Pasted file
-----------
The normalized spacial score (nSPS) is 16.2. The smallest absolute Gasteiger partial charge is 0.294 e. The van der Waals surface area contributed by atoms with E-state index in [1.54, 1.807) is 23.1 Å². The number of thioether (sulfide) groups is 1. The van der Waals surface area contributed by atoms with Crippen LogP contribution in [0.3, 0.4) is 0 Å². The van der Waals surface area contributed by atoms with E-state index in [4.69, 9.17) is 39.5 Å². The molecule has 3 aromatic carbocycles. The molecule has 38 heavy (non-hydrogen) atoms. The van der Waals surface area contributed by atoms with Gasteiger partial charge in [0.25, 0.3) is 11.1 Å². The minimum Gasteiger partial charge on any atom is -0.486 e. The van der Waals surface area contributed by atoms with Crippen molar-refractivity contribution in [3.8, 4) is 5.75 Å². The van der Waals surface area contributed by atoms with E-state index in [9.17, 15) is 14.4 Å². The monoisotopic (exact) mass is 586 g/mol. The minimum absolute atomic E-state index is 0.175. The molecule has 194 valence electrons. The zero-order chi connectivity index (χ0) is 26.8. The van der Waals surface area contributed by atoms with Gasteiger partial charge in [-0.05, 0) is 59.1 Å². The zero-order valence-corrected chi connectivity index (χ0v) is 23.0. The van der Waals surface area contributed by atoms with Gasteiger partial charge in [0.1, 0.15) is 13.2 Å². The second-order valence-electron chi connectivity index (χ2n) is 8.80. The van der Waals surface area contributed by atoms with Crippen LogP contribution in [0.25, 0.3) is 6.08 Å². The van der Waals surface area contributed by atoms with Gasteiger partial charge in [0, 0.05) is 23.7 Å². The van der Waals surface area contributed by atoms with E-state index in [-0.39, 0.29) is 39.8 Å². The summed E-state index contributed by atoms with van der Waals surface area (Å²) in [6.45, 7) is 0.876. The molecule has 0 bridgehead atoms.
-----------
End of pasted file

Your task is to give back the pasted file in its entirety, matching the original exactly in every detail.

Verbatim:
The normalized spacial score (nSPS) is 16.2. The smallest absolute Gasteiger partial charge is 0.294 e. The van der Waals surface area contributed by atoms with E-state index in [1.54, 1.807) is 23.1 Å². The number of thioether (sulfide) groups is 1. The van der Waals surface area contributed by atoms with Crippen LogP contribution in [0.3, 0.4) is 0 Å². The van der Waals surface area contributed by atoms with E-state index in [4.69, 9.17) is 39.5 Å². The molecule has 3 aromatic carbocycles. The molecule has 38 heavy (non-hydrogen) atoms. The van der Waals surface area contributed by atoms with Gasteiger partial charge in [0.25, 0.3) is 11.1 Å². The minimum Gasteiger partial charge on any atom is -0.486 e. The van der Waals surface area contributed by atoms with Crippen molar-refractivity contribution in [3.8, 4) is 5.75 Å². The van der Waals surface area contributed by atoms with E-state index in [9.17, 15) is 14.4 Å². The monoisotopic (exact) mass is 586 g/mol. The minimum absolute atomic E-state index is 0.175. The molecule has 194 valence electrons. The zero-order chi connectivity index (χ0) is 26.8. The van der Waals surface area contributed by atoms with Gasteiger partial charge in [-0.05, 0) is 59.1 Å². The zero-order valence-corrected chi connectivity index (χ0v) is 23.0. The van der Waals surface area contributed by atoms with Gasteiger partial charge in [0.1, 0.15) is 13.2 Å². The second-order valence-electron chi connectivity index (χ2n) is 8.80. The van der Waals surface area contributed by atoms with Crippen LogP contribution in [0.25, 0.3) is 6.08 Å². The van der Waals surface area contributed by atoms with Gasteiger partial charge in [0, 0.05) is 23.7 Å². The van der Waals surface area contributed by atoms with E-state index in [-0.39, 0.29) is 39.8 Å². The summed E-state index contributed by atoms with van der Waals surface area (Å²) in [6.45, 7) is 0.876. The molecule has 0 bridgehead atoms.